With the end of South Africa’s current national State of Disaster due in a few days, a number of scientists and politicians have called for President Cyril Ramaphosa to allow it to lapse, whereas a Department of Health deputy director-general has warned that doing so would create “chaos”.
The State of Disaster is declared under the Disaster Management Act and allows government to impose lockdowns, curfews and other restrictions without parliamentary oversight, ostensibly to retard the infection rate and lessen the burden on the health system.
It has been renewed monthly since March 2020 at the start of the global pandemic. The current period is due to end on Saturday.
Prof Shabir Madhi, dean of the University of Witwatersrand’s faculty of health sciences and professor of vaccinology, said there is no reason to renew the State of Disaster.
“There is absolutely no excuse for an ongoing State of Disaster and more so in a country where we now have pretty much lifted all restrictions,” he told Business Day.
“I think we are at a very different stage of the pandemic and there needs to be greater oversight, including of the decisions made by the NCCC [National Coronavirus Command Council] because this is a time when we need to start reconstructing the economy, the education sector and every other aspect of our lives.”
The number of people who died during the Omicron wave would probably be equal to, if not less than, the 10,000 to 11,000 people who died from seasonal influenza before COVID-19 arrived, and substantially lower than the 58,000 people who died annually from tuberculosis.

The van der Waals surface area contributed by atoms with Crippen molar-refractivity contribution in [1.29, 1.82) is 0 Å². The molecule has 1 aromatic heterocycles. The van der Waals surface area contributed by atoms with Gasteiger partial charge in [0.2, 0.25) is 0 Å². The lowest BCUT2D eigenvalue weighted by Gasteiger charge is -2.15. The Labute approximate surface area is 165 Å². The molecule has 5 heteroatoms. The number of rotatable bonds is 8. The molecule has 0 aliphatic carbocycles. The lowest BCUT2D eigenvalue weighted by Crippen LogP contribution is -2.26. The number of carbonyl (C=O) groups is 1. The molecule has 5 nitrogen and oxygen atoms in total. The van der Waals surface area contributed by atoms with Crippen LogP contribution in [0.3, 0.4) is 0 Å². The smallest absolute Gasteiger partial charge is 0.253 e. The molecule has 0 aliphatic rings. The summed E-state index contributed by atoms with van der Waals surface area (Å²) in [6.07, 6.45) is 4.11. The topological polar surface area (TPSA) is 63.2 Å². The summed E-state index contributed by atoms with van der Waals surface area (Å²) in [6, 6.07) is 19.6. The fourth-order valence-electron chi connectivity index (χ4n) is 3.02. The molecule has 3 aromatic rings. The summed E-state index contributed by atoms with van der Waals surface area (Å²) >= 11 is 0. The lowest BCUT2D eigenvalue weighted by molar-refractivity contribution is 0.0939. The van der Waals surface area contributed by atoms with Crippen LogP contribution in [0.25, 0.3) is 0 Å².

He said the death rate of this fourth wave was possibly less than one-tenth of that in the third wave, which saw about 50% of all deaths due to COVID-19 since the start of the pandemic. The fourth wave has caused fewer than 5% of all COVID deaths. All provinces were at the tail end of the fourth wave.
Nicholas Crisp, deputy director-general in the Health Department, said ending the State of Disaster immediately would create “chaos” and remove the government’s ability to impose restrictions such as mandating masks in indoor areas or closing schools to deal with spiking infections.
Helen Suzman Foundation legal counsellor Anton van Dalsen said it was undemocratic that the minister could declare national States of Disasters indefinitely without an end date, while DA leader John Steenhuisen said the State of Disaster was no longer necessary to manage the virus and was doing more harm than good by undermining SA’s social, economic and democratic recovery.
“The pandemic has become endemic in SA. We need to get back to living normal lives and accept that the virus will continue to circulate, as other viruses do,” he said.
But this view is contrary to that of the World Health Organization (WHO), with senior emergencies officer at WHO Europe Catherine Smallwood quoted by international media as saying: “We still have a huge amount of uncertainty and a virus that is evolving quite quickly, imposing new challenges”. A move to an endemic status would also depend on the availability of vaccines globally in an equitable manner, she said.
An infectious disease is considered endemic when it is circulating at a level that is considered acceptable and able to be managed without special restrictions. “What we’re seeing at the moment is nowhere near that,” Smallwood said.
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